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Canopus

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Everything posted by Canopus

  1. It takes years of practice to make flint tools, so it is probably safe to say that flint toolmakers specialised in their trade rather than carried out a variety of trades.
  2. It cut no ice with my school who thought I was crazy to have such interests. They were also not part of the school curriculum so they didn't see an advantage in having such bizarre interests. It cut no ice with my parents because I used to fill the house with pieces of machinery and spend an excessive amount ot time fiddling with it. My parents did not want their house to look like a rubbish dump as it would create a bad impression with the neighbours. They were also concerned that I would do no work at school all day, and instead get up to mischief. When I came home I would read books on nuclear reactors.
  3. I have no idea how obsessions start. I have been interested in technical stuff such as machinery and electronics from a very young age (3?) despite my parents taking no interest in anything technical. None of my neighbours or friends parents were involved in anything particularly technical although a few of them worked in factories making plastic components. My interests at the age of 6 included: car engines, telephone exchanges, power stations, dams, space rockets, video recorders, washing machines, central heating systems, lighting, oil rigs, gear mechanisms, X-ray machines, chemicals, volcanoes, door locks, printing presses, plumbing, aircraft black boxes, radio telescopes, fibre optics, computers, water treatment plants, satellites, medical equipment, and photocopiers amongst other things.
  4. Moving is the only choice unless you buy bottled water taken from a spring with a very low fluoride content. Standard water filters remove chlorine but they are incapable of removing fluoride. The only way fluoride can be removed is by expensive complicated methods such as distillation or reverse osmosis. The World Health Organisation supports water fluoridation.
  5. It was the carestaff that were often the worst offenders for child abuse at my school. Very few were qualified in child care and none had any experience or knowledge of SEN even though they were working in a special needs school. Many were formerly in the armed forces. Some of the carestaff were friendly people but others were particularly nasty individuals who got up to disreputable activities including using some kids to bully or use physical force against other kids.
  6. Schools can underestimate the potential of kids. My first secondary school was very dubious about allowing me to attend a residential trip because of my behaviour which could be described as mischievous, unco-operative, and wayward. Also, certain physical activities such as tree climbing and an assault course were seen as possibly unsuitable because of my inept performance in PE lessons. I attended the trip and the teachers were pleasantly surprised with my behaviour and co-operation. The same school also arranged a meeting for my parents because of problems and they asked my parents what I wanted to do in the future. They said that I wanted to work with computers which resulted in a torrent of laughter from the teachers who considered a circus clown to be a more appropriate choice. IT or computing was not a timetabled subject, and many of the staff were unaware of my knowledge of computers including programming.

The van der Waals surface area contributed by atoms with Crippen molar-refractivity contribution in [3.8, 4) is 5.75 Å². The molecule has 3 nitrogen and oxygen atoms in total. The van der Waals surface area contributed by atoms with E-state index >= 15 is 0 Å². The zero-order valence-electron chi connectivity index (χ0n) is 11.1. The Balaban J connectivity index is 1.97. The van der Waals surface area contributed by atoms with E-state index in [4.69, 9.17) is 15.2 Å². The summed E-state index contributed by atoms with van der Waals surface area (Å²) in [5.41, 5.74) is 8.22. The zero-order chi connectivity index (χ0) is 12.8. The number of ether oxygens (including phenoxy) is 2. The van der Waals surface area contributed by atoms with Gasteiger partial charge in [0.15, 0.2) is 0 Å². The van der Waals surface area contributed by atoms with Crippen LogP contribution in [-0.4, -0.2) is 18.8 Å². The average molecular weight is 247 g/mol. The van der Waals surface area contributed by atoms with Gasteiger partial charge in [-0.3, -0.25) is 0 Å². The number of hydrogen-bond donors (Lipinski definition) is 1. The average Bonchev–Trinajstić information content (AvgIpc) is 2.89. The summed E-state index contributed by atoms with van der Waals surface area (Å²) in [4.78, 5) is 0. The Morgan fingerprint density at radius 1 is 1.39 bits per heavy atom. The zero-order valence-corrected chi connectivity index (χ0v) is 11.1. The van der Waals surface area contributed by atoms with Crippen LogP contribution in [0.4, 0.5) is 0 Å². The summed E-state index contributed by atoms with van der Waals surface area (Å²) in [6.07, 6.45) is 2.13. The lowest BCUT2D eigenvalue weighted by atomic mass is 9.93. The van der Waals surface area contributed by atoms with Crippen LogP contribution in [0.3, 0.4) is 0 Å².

7. How do you define tomboy? Do you mean popular boys activities such as Action Man and football, or do you mean taking an interest in things that are normally male dominated such as computers and physics?
  8. So it is possible to a certain extent to implement accelerated learning in a secondary school. I think one of the biggest defects of the education system is that league tables only count GCSEs taken at the end of Y11. If one takes a GCSE early then it doesn't count in the league tables. This is the real reason why schools won't offer GCSEs early.
  9. I am planning a change of career and have come to update my CV. In the past I have been rejected by more than one company because of my lack of involvement in sports and social activities. Companies nowadays seem to take an interest in this side of things regardless of ones academic qualifications or interests relevant to their career. I don't really know how to get around this problem and have been informed that employers are increasingly looking at broad minded all round people who can relate well and interact with others as opposed to Einsteins who are experts in their field. The only major social activity I am involved with is a political organisation and it is very unwise to state any involvement in politics on a CV. Can anyone offer any advice?
  10. Is accelerated learning possible in state schools where one is moved up a year or moved into lessons attended by a higher year? Back in the mid 1980s my parents wanted me moved up a year, but the headmaster told them it was impossible as academic year is determined by age and not ability. At secondary school, my parents enquired about me attending classes in Y9/10/11 for certain subjects including maths and science instead of those for my Y7 tutor group, but the school said that it wasn't possible even though I had demonstrated exceptional ability in Y10 science lessons during my free period in "detention".
  11. A book on technical writing might come in useful. They are primarily aimed at adults who have to do factual writing such as business reports or instruction manuals, rather than at kids, but I find them to be better than most GCSE English books. I had the misfortune to have lousy English teachers when I was at school, and would only really say that I learnt how to write stuff properly after studying books on technical writing. You can find them in most libraries.
  12. Seems like I'm not the only one wanting stuff that is discontinued.
  13. At least the condition is now recognised. It certainly wasn't back in 1988 and no psychology textbooks described anything that came close to AS. The simple existance of the knowledge of AS effectively thwarts any attempt to classify someone with AS as a madman, nutter, retard, schizophrenic, mentally unstable or whatever.